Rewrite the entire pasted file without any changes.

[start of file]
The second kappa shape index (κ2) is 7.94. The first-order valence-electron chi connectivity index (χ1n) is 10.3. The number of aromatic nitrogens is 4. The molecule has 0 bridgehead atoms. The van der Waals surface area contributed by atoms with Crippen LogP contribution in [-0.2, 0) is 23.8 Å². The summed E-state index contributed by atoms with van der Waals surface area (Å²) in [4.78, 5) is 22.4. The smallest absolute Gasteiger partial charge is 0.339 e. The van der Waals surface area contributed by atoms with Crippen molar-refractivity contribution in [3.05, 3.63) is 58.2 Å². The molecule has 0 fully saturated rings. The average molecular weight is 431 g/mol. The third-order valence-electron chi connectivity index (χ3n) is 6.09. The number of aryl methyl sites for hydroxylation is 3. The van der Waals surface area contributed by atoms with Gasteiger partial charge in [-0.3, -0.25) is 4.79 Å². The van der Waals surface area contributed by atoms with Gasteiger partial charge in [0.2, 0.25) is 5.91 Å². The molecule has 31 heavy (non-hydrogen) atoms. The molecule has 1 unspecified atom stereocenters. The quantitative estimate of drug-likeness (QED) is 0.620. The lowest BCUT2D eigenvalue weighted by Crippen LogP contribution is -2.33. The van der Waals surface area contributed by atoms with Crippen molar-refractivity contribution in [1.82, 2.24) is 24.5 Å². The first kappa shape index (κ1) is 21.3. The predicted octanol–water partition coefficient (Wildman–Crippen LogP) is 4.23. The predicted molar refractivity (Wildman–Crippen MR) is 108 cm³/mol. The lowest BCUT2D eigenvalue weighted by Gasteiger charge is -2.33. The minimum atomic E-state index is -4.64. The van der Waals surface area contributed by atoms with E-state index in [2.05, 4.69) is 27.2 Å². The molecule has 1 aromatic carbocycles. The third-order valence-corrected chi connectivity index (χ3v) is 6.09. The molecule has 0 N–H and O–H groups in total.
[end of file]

The second kappa shape index (κ2) is 7.94. The first-order valence-electron chi connectivity index (χ1n) is 10.3. The number of aromatic nitrogens is 4. The molecule has 0 bridgehead atoms. The van der Waals surface area contributed by atoms with Crippen LogP contribution in [-0.2, 0) is 23.8 Å². The summed E-state index contributed by atoms with van der Waals surface area (Å²) in [4.78, 5) is 22.4. The smallest absolute Gasteiger partial charge is 0.339 e. The van der Waals surface area contributed by atoms with Crippen molar-refractivity contribution in [3.05, 3.63) is 58.2 Å². The molecule has 0 fully saturated rings. The average molecular weight is 431 g/mol. The third-order valence-electron chi connectivity index (χ3n) is 6.09. The number of aryl methyl sites for hydroxylation is 3. The van der Waals surface area contributed by atoms with Gasteiger partial charge in [-0.3, -0.25) is 4.79 Å². The van der Waals surface area contributed by atoms with Gasteiger partial charge in [0.2, 0.25) is 5.91 Å². The molecule has 31 heavy (non-hydrogen) atoms. The molecule has 1 unspecified atom stereocenters. The quantitative estimate of drug-likeness (QED) is 0.620. The lowest BCUT2D eigenvalue weighted by Crippen LogP contribution is -2.33. The van der Waals surface area contributed by atoms with Crippen molar-refractivity contribution in [1.82, 2.24) is 24.5 Å². The first kappa shape index (κ1) is 21.3. The predicted octanol–water partition coefficient (Wildman–Crippen LogP) is 4.23. The predicted molar refractivity (Wildman–Crippen MR) is 108 cm³/mol. The lowest BCUT2D eigenvalue weighted by Gasteiger charge is -2.33. The minimum atomic E-state index is -4.64. The van der Waals surface area contributed by atoms with E-state index in [2.05, 4.69) is 27.2 Å². The molecule has 1 aromatic carbocycles. The third-order valence-corrected chi connectivity index (χ3v) is 6.09. The molecule has 0 N–H and O–H groups in total.